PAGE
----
With the violent attack on the U.S. Capitol on January 6, when pro-Trump insurrectionists attempted to stop the constitutional process of counting electoral votes and where terrorists threatened to kill lawmakers and the vice president for not keeping Trump in power, our long and proud tradition was broken. And although presidential power was ultimately transferred without incident on January 20, the presence of 20,000 National Guard troops around the Capitol reminded us of the threat that still lingers.

First Lady Jill Biden showed up today with cookies in hand for a group of National Guard troops at the Capitol to thank them for keeping her family safe. The homemade chocolate chip cookies were a small token of appreciation, but one that came from the heart of a mother whose son had served as well.

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If the past year has taught us nothing else, it's that sending love out into the world through selfless acts of kindness can have a positive ripple effect on people and communities. People all over the United States seemed to have gotten the message — 71% of those surveyed by the World Giving Index helped a stranger in need in 2020. A nonprofit survey found 90% helped others by running errands, calling, texting and sending care packages. Many people needed a boost last year in one way or another and obliging good neighbors heeded the call over and over again — and continue to make a positive impact through their actions in this new year.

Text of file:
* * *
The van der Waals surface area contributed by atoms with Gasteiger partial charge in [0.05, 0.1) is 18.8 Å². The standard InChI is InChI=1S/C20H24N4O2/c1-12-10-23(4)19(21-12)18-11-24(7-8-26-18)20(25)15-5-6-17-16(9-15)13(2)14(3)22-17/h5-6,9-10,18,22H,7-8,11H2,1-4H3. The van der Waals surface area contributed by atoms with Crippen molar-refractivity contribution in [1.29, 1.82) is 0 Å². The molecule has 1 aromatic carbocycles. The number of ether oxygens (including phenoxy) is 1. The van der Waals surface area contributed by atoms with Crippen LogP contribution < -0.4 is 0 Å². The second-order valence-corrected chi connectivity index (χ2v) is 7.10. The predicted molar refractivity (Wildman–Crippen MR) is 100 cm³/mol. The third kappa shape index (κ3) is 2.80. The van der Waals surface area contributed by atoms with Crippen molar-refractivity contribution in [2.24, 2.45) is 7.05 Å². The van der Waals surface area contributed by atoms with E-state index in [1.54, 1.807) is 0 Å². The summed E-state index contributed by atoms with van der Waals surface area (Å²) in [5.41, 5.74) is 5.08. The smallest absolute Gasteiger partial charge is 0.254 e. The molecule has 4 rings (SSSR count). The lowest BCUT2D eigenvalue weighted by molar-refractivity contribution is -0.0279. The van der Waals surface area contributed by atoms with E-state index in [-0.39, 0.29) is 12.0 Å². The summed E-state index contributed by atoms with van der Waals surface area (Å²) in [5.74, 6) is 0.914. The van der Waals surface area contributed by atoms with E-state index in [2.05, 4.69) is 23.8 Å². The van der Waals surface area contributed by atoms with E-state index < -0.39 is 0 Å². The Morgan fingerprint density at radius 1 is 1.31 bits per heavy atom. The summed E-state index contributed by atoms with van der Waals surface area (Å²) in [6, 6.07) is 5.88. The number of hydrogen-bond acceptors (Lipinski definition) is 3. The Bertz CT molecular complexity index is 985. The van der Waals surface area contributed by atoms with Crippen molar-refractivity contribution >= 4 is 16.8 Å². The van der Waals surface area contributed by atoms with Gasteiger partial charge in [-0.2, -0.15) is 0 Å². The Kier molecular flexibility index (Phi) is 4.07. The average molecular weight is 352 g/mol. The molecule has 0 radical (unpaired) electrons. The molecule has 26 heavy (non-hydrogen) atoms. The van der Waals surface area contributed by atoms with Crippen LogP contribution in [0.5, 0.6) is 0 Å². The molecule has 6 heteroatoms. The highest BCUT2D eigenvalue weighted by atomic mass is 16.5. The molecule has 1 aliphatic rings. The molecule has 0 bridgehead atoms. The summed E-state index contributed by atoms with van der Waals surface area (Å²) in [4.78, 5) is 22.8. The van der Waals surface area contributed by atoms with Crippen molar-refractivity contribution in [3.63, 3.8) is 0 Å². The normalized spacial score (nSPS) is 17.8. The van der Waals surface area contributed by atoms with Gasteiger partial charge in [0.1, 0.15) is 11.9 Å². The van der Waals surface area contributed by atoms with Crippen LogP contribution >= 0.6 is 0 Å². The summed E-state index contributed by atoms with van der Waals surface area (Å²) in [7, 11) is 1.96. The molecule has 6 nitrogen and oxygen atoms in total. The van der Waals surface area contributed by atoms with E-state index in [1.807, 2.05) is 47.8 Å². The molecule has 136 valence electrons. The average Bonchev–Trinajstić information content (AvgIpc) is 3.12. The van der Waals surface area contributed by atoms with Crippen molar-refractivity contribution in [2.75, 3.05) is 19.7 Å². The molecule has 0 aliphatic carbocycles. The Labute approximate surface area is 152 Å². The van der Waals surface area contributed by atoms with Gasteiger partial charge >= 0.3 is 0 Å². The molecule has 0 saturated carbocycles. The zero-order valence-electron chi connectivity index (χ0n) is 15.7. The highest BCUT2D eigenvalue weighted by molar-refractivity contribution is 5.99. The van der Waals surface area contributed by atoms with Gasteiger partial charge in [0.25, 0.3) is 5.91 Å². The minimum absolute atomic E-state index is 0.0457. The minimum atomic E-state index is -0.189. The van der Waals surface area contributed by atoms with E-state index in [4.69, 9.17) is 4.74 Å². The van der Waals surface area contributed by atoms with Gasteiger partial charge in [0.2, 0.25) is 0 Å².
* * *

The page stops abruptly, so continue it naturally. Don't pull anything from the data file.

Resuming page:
Upworthy and P&G Good Everyday wanted to help keep kindness going strong, so they partnered up to create the Lead with Love Fund. The fund awards do-gooders in communities around the country with grants to help them continue on with their unique missions. Hundreds of nominations came pouring in and five winners were selected based on three criteria: the impact of action, uniqueness, and "Upworthy-ness" of their story.

Here's a look at the five winners:

Edith Ornelas, co-creator of Mariposas Collective in Memphis, Tenn.

Edith Ornelas has a deep-rooted connection to the asylum-seeking immigrant families she brings food and supplies to families in Memphis, Tenn. She was born in Jalisco, Mexico, and immigrated to the United States when she was 7 years old with her parents and sister. Edith grew up in Chicago, then moved to Memphis in 2016, where she quickly realized how few community programs existed for immigrants. Two years later, she helped create Mariposas Collective, which initially aimed to help families who had just been released from detention centers and were seeking asylum. The collective started out small but has since grown to approximately 400 volunteers.